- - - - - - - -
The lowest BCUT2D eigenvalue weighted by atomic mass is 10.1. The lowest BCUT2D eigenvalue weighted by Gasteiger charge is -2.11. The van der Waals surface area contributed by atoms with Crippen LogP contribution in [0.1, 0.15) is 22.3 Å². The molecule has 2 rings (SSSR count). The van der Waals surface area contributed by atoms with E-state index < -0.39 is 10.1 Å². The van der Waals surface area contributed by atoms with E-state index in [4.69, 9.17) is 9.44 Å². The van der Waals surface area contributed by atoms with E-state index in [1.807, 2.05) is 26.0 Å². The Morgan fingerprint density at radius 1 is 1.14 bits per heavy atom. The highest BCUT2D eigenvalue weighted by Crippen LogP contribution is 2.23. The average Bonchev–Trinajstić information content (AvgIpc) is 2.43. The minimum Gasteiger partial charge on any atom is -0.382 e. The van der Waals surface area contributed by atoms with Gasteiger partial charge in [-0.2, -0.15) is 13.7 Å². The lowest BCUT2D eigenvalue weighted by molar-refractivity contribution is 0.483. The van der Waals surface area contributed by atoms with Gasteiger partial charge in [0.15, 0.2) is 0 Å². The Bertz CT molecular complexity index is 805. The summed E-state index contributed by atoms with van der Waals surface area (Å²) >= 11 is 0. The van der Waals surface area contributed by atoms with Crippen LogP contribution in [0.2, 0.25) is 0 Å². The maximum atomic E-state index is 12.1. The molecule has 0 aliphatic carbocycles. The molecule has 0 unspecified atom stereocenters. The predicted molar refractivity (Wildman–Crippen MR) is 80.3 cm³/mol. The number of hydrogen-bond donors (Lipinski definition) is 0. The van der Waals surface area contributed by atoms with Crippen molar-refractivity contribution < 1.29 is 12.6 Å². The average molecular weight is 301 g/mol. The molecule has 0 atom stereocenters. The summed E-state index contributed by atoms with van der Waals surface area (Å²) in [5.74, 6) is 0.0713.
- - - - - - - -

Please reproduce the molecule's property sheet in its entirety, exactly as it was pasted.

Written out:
The lowest BCUT2D eigenvalue weighted by atomic mass is 10.1. The lowest BCUT2D eigenvalue weighted by Gasteiger charge is -2.11. The van der Waals surface area contributed by atoms with Crippen LogP contribution in [0.1, 0.15) is 22.3 Å². The molecule has 2 rings (SSSR count). The van der Waals surface area contributed by atoms with E-state index < -0.39 is 10.1 Å². The van der Waals surface area contributed by atoms with E-state index in [4.69, 9.17) is 9.44 Å². The van der Waals surface area contributed by atoms with E-state index in [1.807, 2.05) is 26.0 Å². The Morgan fingerprint density at radius 1 is 1.14 bits per heavy atom. The highest BCUT2D eigenvalue weighted by Crippen LogP contribution is 2.23. The average Bonchev–Trinajstić information content (AvgIpc) is 2.43. The minimum Gasteiger partial charge on any atom is -0.382 e. The van der Waals surface area contributed by atoms with Gasteiger partial charge in [-0.2, -0.15) is 13.7 Å². The lowest BCUT2D eigenvalue weighted by molar-refractivity contribution is 0.483. The van der Waals surface area contributed by atoms with Gasteiger partial charge in [0.15, 0.2) is 0 Å². The Bertz CT molecular complexity index is 805. The summed E-state index contributed by atoms with van der Waals surface area (Å²) >= 11 is 0. The van der Waals surface area contributed by atoms with Crippen LogP contribution in [0.2, 0.25) is 0 Å². The maximum atomic E-state index is 12.1. The molecule has 0 aliphatic carbocycles. The molecule has 0 unspecified atom stereocenters. The predicted molar refractivity (Wildman–Crippen MR) is 80.3 cm³/mol. The number of hydrogen-bond donors (Lipinski definition) is 0. The van der Waals surface area contributed by atoms with Crippen molar-refractivity contribution < 1.29 is 12.6 Å². The average molecular weight is 301 g/mol. The molecule has 0 atom stereocenters. The summed E-state index contributed by atoms with van der Waals surface area (Å²) in [5.74, 6) is 0.0713.